Net neutrality: A simple goal with some difficult implementation ahead
Joshua Gans 11 June 2014
Netflix recently agreed to pay Comcast for faster access to Comcast’s customers, intensifying the debate over ‘net neutrality’ – the principle that internet service providers should treat all data equally. This column argues that without net neutrality regulation, ISPs can capture the benefits of higher-quality content, thereby discouraging innovation from content providers. To be effective, net-neutrality regulation must prevent content-based price discrimination on both sides of the market.
Net neutrality has a simple goal – to ensure that consumers face an undistorted choice in choosing where to devote their attention on the Internet. The rationale for that goal is to ensure a ‘level playing field’ for those who provide content, applications, or anything else via the Internet.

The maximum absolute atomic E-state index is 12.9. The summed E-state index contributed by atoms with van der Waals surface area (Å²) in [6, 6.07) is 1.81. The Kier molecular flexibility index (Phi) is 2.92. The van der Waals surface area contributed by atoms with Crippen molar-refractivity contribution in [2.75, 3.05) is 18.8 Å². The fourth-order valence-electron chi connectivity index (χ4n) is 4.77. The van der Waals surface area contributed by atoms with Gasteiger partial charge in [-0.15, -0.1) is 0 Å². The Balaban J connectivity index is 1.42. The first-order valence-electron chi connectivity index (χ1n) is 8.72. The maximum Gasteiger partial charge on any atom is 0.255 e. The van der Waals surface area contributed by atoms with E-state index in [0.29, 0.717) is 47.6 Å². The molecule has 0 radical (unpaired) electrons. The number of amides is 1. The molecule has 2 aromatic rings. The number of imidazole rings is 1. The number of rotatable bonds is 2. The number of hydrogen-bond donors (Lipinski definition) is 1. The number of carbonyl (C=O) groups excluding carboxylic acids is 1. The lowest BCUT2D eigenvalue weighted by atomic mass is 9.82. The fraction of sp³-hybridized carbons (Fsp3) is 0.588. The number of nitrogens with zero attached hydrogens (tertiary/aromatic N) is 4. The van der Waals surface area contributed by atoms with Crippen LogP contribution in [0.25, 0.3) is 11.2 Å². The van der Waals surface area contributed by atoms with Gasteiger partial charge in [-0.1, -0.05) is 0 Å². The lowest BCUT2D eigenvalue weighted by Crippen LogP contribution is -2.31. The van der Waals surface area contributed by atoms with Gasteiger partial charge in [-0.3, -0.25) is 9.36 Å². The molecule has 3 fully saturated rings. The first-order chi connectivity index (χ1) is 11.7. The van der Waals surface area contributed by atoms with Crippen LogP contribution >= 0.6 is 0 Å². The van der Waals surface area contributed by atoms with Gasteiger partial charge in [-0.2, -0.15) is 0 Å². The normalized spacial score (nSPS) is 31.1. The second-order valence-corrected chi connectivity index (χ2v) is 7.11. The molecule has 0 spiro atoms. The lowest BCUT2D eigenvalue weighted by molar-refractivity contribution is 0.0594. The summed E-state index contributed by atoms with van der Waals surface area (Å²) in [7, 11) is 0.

Competition policy Industrial organisation Microeconomic regulation
US, technology, market power, regulation, internet, price discrimination, net neutrality, Federal Communications Commission
Pop artists can earn more by pricing tickets smartly
Pascal Courty, Mario Pagliero 04 February 2009
Is the music business doing business well? This column shows that offering multiple seating categories at concerts raises revenues by about 5%. But a quarter of concerts do not price discriminate, and most only offer two ticket types. The music industry seems to be leaving money on the concert floor.
When performing artists hit the road on tour, they have a very good reason for putting up with life away from home and gruelling schedules – performing for local audiences is profitable. In 1997-1998, the not-so-young Rolling Stones travelled 25 countries with their Bridges to Babylon Tour, performing 108 shows in front of 4 million people and earning over $100 million in revenue. Connolly and Krueger (2006) point out that the majority of pop artists earn most of their income from concert tours, and concert prices increased throughout the 90’s, along with artist revenues.
Frontiers of economic research
price discrimination, music industry, concerts